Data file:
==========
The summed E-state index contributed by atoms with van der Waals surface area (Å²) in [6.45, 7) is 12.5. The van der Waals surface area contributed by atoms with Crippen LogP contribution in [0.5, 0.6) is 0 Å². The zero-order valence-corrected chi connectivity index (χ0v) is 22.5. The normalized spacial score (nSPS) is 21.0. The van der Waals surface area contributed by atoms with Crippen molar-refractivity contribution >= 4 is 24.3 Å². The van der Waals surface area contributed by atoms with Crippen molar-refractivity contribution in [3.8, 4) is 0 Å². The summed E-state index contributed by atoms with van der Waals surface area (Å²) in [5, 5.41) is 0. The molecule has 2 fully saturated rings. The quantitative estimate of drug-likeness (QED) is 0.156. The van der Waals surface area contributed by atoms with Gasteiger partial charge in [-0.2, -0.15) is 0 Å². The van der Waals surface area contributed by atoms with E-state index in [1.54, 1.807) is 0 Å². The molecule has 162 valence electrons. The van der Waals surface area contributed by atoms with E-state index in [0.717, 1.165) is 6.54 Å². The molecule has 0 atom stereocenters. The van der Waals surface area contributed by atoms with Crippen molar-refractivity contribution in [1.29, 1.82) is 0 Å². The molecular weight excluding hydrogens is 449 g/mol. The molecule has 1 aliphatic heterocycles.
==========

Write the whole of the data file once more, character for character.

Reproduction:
The summed E-state index contributed by atoms with van der Waals surface area (Å²) in [6.45, 7) is 12.5. The van der Waals surface area contributed by atoms with Crippen LogP contribution in [0.5, 0.6) is 0 Å². The zero-order valence-corrected chi connectivity index (χ0v) is 22.5. The normalized spacial score (nSPS) is 21.0. The van der Waals surface area contributed by atoms with Crippen molar-refractivity contribution >= 4 is 24.3 Å². The van der Waals surface area contributed by atoms with Crippen molar-refractivity contribution in [3.8, 4) is 0 Å². The summed E-state index contributed by atoms with van der Waals surface area (Å²) in [5, 5.41) is 0. The molecule has 2 fully saturated rings. The quantitative estimate of drug-likeness (QED) is 0.156. The van der Waals surface area contributed by atoms with Gasteiger partial charge in [-0.2, -0.15) is 0 Å². The van der Waals surface area contributed by atoms with E-state index in [1.54, 1.807) is 0 Å². The molecule has 162 valence electrons. The van der Waals surface area contributed by atoms with E-state index in [0.717, 1.165) is 6.54 Å². The molecule has 0 atom stereocenters. The van der Waals surface area contributed by atoms with Crippen molar-refractivity contribution in [1.29, 1.82) is 0 Å². The molecular weight excluding hydrogens is 449 g/mol. The molecule has 1 aliphatic heterocycles.